Potential oncology therapy guidance by patient-derived tumor cells (PDC)
A compilation of 462 patient-derived tumor cell (PDC) lines points to their potential use in clinical setting.
Standard oncology therapy is based on a procedures common for all patients, in some cases divided to groups of different, single molecular or diagnostic features. This approach may be changed by modern precision medicine techniques, which adjust therapy to a specific patient. One of the proposed methods makes use of living cancer cells.
Cancer cells can be grafted into mice models (PDX – patient-derived xenografts) or cultured in vitro (PDC – patient-derived cells). Investigation of PDC suggests that their time of derivation and amount of data is more viable in precision medicine approach.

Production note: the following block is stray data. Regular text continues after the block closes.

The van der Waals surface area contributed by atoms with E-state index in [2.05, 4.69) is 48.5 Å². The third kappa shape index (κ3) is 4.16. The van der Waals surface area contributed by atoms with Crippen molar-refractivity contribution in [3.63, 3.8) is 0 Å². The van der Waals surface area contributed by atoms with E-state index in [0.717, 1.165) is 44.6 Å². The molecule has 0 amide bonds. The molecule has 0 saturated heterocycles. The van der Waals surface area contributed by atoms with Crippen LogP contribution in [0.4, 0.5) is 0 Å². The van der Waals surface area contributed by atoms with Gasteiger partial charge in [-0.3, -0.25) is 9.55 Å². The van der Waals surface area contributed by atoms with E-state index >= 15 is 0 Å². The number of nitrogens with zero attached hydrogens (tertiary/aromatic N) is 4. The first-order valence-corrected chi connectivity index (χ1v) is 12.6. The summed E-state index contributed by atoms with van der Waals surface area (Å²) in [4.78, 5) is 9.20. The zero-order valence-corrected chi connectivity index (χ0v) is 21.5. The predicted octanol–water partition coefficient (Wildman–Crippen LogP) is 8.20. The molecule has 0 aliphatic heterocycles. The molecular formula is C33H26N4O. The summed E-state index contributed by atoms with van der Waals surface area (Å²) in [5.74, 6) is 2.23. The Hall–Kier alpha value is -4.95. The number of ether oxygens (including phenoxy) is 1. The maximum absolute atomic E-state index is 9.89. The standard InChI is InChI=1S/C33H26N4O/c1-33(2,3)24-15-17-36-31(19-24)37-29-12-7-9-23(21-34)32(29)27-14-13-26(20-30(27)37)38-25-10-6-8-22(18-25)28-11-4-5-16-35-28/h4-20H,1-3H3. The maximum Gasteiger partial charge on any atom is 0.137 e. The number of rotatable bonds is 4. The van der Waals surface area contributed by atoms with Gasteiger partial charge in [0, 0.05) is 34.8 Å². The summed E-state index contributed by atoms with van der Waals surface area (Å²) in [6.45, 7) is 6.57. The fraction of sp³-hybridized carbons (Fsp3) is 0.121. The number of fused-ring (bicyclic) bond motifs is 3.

After two-three weeks of derivation, PDC can be used to measure response to many drugs and doses simultaneously. In the study, researchers have assessed primary cancer response to 60 various anti-cancer compounds. Further statistical analysis provided detailed individual characteristic of drug sensitivity and resistance. Patient-derived cell lines guide identification of drugs suitable for specific therapeutic procedures, as PI3K inhibitors for gastric cancer, anti-NRG1 for EGFR-resistant tumors, and many others.
More: “Pharmacogenomic landscape of patient-derived tumor cells informs precision oncology therapy”, J. Lee et al., 2018, doi:10.1038/s41588-018-0209-6.